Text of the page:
Once you know why you’re sending an email, the next question is: how are you going to accomplish that objective?
Beyond crafting an email that subscribers can’t help but open and click (more on that in a minute), where are you going to send people after they click? How are you going to pull them further down the funnel?
And therein lies the answer… when you want to make sales — which is, after all, the primary objective of email marketing — you should send your subscribers to a carefully crafted sales funnel.
A sales funnel is a series of pages you use to funnel prospects into paying customers.
And there are different kinds of funnels for different things. There’s the tripwire funnel for selling products, the application funnel for collecting applications, the webinar funnel for building an audience, and the product launch sales funnel for launching new products into the marketplace (plus tons more!).
The Anatomy of a Successful Email Marketing Campaign
Every email that gets lots of opens and clicks (without using spammy, dishonest marketing tactics) does a few basic things right.
Every successful email has an honest and enticing subject line, a consistent and on-brand design, copy that makes you want to click, and a single compelling CTA.
Compelling Subject line
David Ogilvy once famously mused that,
“On the average, five times as many people read the headline as read the body copy. When you have written your headline, you have spent eighty cents out of your dollar.”
Think of the subject line as the headline of your email — it’s the first thing people see and it’s the main reason they will click (or not click).
Your subject line should be enticing for your target market, but also honest about what people will find within the email should they open it.
One of the largest studies on subject line success by Smart Insights analyzed 700 million emails and found that using these keywords often result in higher open rates.
The design of your email really only needs to do a few things — it needs to immediately identify WHO sent the email (i.e. your business) and it needs to be consistent and on-brand with your other marketing materials.
Consider this email from YouTube…
Or this email from Taco Bell…
Or this email from GameStop…
And a basic pattern starts to emerge. Namely, the business logo somewhere near the top of the email with brand fonts and colors throughout the rest of the email.
Or if you are in the early stages of building your business and don’t have branded materials yet, there’s no reason you can’t stick with the basic black-text on a white-background format (that works great for consulting and coaching businesses, in particular).
As with all great sales copy, the only goal of your first sentence is to get the prospect to read the second sentence. And the goal of the second sentence is to get the reader to read the third sentence. So on and so forth.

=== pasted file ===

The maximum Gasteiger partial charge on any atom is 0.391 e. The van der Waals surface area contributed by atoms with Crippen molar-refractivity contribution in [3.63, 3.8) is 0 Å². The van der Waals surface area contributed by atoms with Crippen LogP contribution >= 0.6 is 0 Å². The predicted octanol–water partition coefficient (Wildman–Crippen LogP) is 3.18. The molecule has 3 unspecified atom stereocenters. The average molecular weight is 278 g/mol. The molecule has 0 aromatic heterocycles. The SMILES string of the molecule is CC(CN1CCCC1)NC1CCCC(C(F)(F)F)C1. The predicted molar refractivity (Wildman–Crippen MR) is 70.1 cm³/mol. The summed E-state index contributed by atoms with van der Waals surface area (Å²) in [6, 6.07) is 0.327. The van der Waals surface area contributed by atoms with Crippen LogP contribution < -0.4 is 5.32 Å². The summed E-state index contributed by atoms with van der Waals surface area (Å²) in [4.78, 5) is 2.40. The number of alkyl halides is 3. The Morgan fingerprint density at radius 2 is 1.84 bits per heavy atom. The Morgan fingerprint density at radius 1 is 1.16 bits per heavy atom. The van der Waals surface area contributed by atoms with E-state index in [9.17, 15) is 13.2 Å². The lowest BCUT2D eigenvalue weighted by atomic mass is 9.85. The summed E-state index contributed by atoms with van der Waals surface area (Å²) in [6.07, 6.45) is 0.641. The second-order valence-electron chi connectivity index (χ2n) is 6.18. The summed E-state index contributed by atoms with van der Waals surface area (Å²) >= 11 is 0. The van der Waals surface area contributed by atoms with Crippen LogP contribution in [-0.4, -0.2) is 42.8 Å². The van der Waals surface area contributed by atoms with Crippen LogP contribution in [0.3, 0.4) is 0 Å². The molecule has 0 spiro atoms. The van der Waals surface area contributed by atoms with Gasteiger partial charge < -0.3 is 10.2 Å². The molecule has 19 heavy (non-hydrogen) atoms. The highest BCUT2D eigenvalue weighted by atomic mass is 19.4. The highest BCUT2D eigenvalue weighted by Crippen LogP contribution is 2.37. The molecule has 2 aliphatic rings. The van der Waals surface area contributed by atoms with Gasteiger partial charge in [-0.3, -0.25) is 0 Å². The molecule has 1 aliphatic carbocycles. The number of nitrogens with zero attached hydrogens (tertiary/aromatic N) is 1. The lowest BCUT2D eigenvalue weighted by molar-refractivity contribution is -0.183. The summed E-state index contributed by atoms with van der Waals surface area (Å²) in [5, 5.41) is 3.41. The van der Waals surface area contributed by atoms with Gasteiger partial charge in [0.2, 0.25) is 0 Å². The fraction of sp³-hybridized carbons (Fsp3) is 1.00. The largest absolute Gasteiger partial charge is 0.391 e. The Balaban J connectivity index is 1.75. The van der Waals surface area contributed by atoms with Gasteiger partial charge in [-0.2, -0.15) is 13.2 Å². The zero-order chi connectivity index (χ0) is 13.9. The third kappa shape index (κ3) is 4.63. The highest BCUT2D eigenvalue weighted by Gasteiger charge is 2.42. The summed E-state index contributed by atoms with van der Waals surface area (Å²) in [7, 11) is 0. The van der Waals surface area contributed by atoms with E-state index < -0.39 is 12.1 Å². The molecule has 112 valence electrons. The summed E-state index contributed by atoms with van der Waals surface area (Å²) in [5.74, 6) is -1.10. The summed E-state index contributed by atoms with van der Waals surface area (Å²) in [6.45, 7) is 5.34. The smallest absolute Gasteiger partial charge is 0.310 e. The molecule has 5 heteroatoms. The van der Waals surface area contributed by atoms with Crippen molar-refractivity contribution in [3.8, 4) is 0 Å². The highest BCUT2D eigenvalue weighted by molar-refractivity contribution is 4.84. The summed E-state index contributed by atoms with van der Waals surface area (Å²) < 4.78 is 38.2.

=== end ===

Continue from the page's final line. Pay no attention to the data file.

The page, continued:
It shouldn’t. In fact, the main reason that your email marketing copy should entice your target market to keep reading is because what you have to offer will genuinely benefit them.
The person shouldn’t keep reading only to find out that they’ve been duped — make big promises and tell compelling stories that you can actually fulfill. That is how you make a sale. – Read more
Whether you’re new to email marketing or consider yourself an expert, you likely want the same: to send the best email marketing campaigns.
If you’re just getting started, read our beginners guide to email marketing first.
Already know your way around?
Read on and follow these 21 email marketing best practices that’ll keep your customers engaged, improve your ROI, and get your campaigns going in 2020 and beyond.
1. Use welcome emails to build strong relationships and deliverability
The welcome email is the single most effective message you can send.
According to our latest data, average open rates soar above 80% – and click-through rates arearound 22-25%.
Welcome emails also help keep your list clean and improve your email deliverability. If someone enters the wrong email address, the welcome email will generate a hard bounce. That then notifies your email provider to remove it from your list.
They also reassure your new email recipients that the signup worked, and the information they want is on its way.
Plus, they help you connect with new subscribers. Offer something valuable or exclusive at the start of their journey and watch click-throughs rise.
When it comes to picking the right day, it doesn’t seem to make a huge difference. As long as you stay away from the weekend, your engagement rates should be fine.
Having said that, you need to remember that these are aggregate global results that take into account every industry we’ve identified in our customer base.
Chances are, your audience will respond to campaigns sent at a different time. It depends on your market, consumer trends, and your customers’ preferences.
Want to step up your game? Use tools like Perfect Timing and our algorithm will pick the best time to send your messages.
3. Get the frequency right to grow a healthy and engaged list
Another email marketing best practice is knowing how often you should contact your subscribers.
And that can be a tricky task.
If we look at the mailing frequency data, we see that email marketers who send just one newsletter a week get the highest average open and click-through rates.
It’s a popular approach since 49% of all accounts we analyzed only send one newsletter a week. Bear in mind this data doesn’t exclude marketers who also send triggered emails or RSS emails.